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Publishers Weekly Review: Elements of Fiction

Elements of Fiction

Walter Mosley. Grove, $23 (128p) ISBN 978-0-8021-4763-9

Drawing on a prolific and successful crime fiction career, Mosley (John Woman) returns to elucidating the author’s craft, after 2007’s This Year You Write Your Novel, in this compact but insight-rich monograph. He addresses plot structure, character development, authorial voice, and the journey from a blank page, the would-be writer’s “first impediment and biggest obstacle,” to the final stage of “putting it all together.” Along the way, Mosley addresses other issues, such as the writer’s sensation of a “loss of control in the face of his or her own story,” and deciding whether or not to enter writing workshops; he warns that “what people, institutions, and economic systems expect should not define you.” Mosley’s fundamental offering, supplemented with some tricks of the trade, is a message of encouragement, as when he addresses the virtue of improvising (“The novel flourishes when its author begins to take risks”) or the value of rewriting (“the beauty of writing that you can go back and make changes that will be everything you meant to say and not one word you didn’t”). Mosley has skillfully packed a large canvas into a small frame, which should equally please readers who enjoy seeing a writer at work and writers in need of assistance. (Sept.)

(via Publishers Weekly)

Southwest Books of the Year: Ring in 2019 with some regional reads

Arizona Daily Star
Jan 6, 2019

If you’ve been looking to sink your teeth into some southwestern-themed literature, we have a list of the best reads of 2018 courtesy the Pima County Public Library and Friends of the Pima County Public Library.

The 42nd annual edition of “Southwest Books of the Year: Best Reading 2018” looks to shine a light on titles about Southwest subjects or that are set in the Southwest.

The top picks were reviewed by a panel of six subject specialists and come recommended by two or more panelists.

Selections range from fiction and mysteries to history, poetry, art, food, and nature writing — all specific to our corner of the planet.

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18 Brilliant Books for Fall: John Woman

John WomanJohn Woman
By Walter Mosley
320 pages; Atlantic Monthly Press
Available at:

Amazon.com | Barnes & Noble |iBooks | IndieBound
After murdering a man, 17-year-old Cornelius flees New York, adopts a new name, and gains fame for the provocative ideas he’s borrowed from his dead father. An intellectual romp by the renowned mystery writer.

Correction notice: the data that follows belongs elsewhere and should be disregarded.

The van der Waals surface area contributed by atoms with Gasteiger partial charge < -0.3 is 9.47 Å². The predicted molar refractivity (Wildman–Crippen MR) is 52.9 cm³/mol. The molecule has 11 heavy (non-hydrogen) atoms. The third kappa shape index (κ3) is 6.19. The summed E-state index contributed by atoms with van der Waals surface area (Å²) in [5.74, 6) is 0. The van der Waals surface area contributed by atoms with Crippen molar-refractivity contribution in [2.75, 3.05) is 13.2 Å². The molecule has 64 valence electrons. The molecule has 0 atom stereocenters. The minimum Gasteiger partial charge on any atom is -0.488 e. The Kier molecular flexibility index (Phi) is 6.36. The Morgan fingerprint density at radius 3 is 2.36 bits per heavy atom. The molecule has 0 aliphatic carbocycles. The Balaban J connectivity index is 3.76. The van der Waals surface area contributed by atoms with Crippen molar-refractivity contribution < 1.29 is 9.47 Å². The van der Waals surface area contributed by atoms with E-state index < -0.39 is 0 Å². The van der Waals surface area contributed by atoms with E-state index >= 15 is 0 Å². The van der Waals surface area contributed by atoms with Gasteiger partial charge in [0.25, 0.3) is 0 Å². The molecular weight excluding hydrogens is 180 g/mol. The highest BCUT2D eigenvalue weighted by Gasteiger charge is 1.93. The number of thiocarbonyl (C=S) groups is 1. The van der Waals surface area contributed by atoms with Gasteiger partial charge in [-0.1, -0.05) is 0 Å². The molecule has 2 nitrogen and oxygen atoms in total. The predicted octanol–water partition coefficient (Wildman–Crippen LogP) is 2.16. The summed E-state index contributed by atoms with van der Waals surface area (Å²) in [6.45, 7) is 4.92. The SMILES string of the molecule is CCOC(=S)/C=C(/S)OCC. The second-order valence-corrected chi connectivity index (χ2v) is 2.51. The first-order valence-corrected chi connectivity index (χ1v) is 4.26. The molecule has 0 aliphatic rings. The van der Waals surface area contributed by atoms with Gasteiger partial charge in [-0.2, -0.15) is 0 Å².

— Hamilton Cain

(via oprah.com)

John Woman

John Woman

AmazonB&NYour local bookstore Available: Sept 4, 2018

A convention-defying novel by bestselling writer Walter Mosley, John Woman recounts the transformation of an unassuming boy named Cornelius Jones into John Woman, an unconventional history professor―while the legacy of a hideous crime lurks in the shadows.

At twelve years old, Cornelius, the son of an Italian-American woman and an older black man from Mississippi named Herman, secretly takes over his father’s job at a silent film theater in New York’s East Village. Five years later, as Herman lives out his last days, he shares his wisdom with his son, explaining that the person who controls the narrative of history controls their own fate. After his father dies and his mother disappears, Cornelius sets about reinventing himself―as Professor John Woman, a man who will spread Herman’s teachings into the classrooms of his unorthodox southwestern university and beyond. But there are other individuals who are attempting to influence the narrative of John Woman, and who might know something about the facts of his hidden past.

Engaging with some of the most provocative ideas of recent intellectual history, John Woman is a compulsively readable, deliciously unexpected novel about the way we tell stories, and whether the stories we tell have the power to change the world.

Walter Mosley: Enough with the Victors Writing History

They burn whatever and whoever disagrees with our conception of the world

September 5, 2108
By Walter Mosley
LitHub.com

For more than 15 years I’ve been working on a novel called John Woman. You might say that I’ve been pondering this idea my entire adult life, ever since I enrolled at the radical arts institution, Goddard College, up in Vermont.

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